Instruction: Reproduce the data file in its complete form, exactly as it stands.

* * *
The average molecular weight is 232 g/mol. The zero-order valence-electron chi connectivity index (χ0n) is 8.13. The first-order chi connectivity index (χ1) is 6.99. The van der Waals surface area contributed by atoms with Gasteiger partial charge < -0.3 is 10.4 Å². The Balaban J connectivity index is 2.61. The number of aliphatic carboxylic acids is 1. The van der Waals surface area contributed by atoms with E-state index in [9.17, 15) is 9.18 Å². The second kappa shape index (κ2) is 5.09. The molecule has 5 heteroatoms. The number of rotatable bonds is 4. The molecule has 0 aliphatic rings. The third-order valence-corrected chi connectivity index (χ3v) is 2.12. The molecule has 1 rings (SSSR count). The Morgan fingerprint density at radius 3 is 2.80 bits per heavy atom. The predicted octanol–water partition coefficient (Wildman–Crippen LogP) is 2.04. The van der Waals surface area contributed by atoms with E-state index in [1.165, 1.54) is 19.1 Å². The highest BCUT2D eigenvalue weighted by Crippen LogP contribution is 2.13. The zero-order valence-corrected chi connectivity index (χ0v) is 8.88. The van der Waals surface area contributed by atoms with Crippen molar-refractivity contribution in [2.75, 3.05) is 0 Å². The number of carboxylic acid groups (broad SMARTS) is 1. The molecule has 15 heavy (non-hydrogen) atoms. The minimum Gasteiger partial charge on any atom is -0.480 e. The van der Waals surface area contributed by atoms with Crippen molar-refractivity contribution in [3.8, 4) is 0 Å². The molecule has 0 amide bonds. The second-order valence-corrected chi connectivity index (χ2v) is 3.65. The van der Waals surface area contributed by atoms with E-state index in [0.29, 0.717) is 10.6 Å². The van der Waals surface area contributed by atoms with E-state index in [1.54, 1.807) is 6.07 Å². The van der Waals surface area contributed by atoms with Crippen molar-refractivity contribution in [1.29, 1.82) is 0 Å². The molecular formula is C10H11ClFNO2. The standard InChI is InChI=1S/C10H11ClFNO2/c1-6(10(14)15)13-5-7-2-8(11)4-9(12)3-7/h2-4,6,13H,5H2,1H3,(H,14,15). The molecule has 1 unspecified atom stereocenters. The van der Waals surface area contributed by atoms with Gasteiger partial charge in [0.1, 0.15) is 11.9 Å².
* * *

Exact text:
The average molecular weight is 232 g/mol. The zero-order valence-electron chi connectivity index (χ0n) is 8.13. The first-order chi connectivity index (χ1) is 6.99. The van der Waals surface area contributed by atoms with Gasteiger partial charge < -0.3 is 10.4 Å². The Balaban J connectivity index is 2.61. The number of aliphatic carboxylic acids is 1. The van der Waals surface area contributed by atoms with E-state index in [9.17, 15) is 9.18 Å². The second kappa shape index (κ2) is 5.09. The molecule has 5 heteroatoms. The number of rotatable bonds is 4. The molecule has 0 aliphatic rings. The third-order valence-corrected chi connectivity index (χ3v) is 2.12. The molecule has 1 rings (SSSR count). The Morgan fingerprint density at radius 3 is 2.80 bits per heavy atom. The predicted octanol–water partition coefficient (Wildman–Crippen LogP) is 2.04. The van der Waals surface area contributed by atoms with E-state index in [1.165, 1.54) is 19.1 Å². The highest BCUT2D eigenvalue weighted by Crippen LogP contribution is 2.13. The zero-order valence-corrected chi connectivity index (χ0v) is 8.88. The van der Waals surface area contributed by atoms with Crippen molar-refractivity contribution in [2.75, 3.05) is 0 Å². The number of carboxylic acid groups (broad SMARTS) is 1. The molecule has 15 heavy (non-hydrogen) atoms. The minimum Gasteiger partial charge on any atom is -0.480 e. The van der Waals surface area contributed by atoms with Crippen molar-refractivity contribution in [3.8, 4) is 0 Å². The molecule has 0 amide bonds. The second-order valence-corrected chi connectivity index (χ2v) is 3.65. The van der Waals surface area contributed by atoms with E-state index in [0.29, 0.717) is 10.6 Å². The van der Waals surface area contributed by atoms with E-state index in [1.54, 1.807) is 6.07 Å². The van der Waals surface area contributed by atoms with Crippen molar-refractivity contribution in [1.29, 1.82) is 0 Å². The molecular formula is C10H11ClFNO2. The standard InChI is InChI=1S/C10H11ClFNO2/c1-6(10(14)15)13-5-7-2-8(11)4-9(12)3-7/h2-4,6,13H,5H2,1H3,(H,14,15). The molecule has 1 unspecified atom stereocenters. The van der Waals surface area contributed by atoms with Gasteiger partial charge in [0.1, 0.15) is 11.9 Å².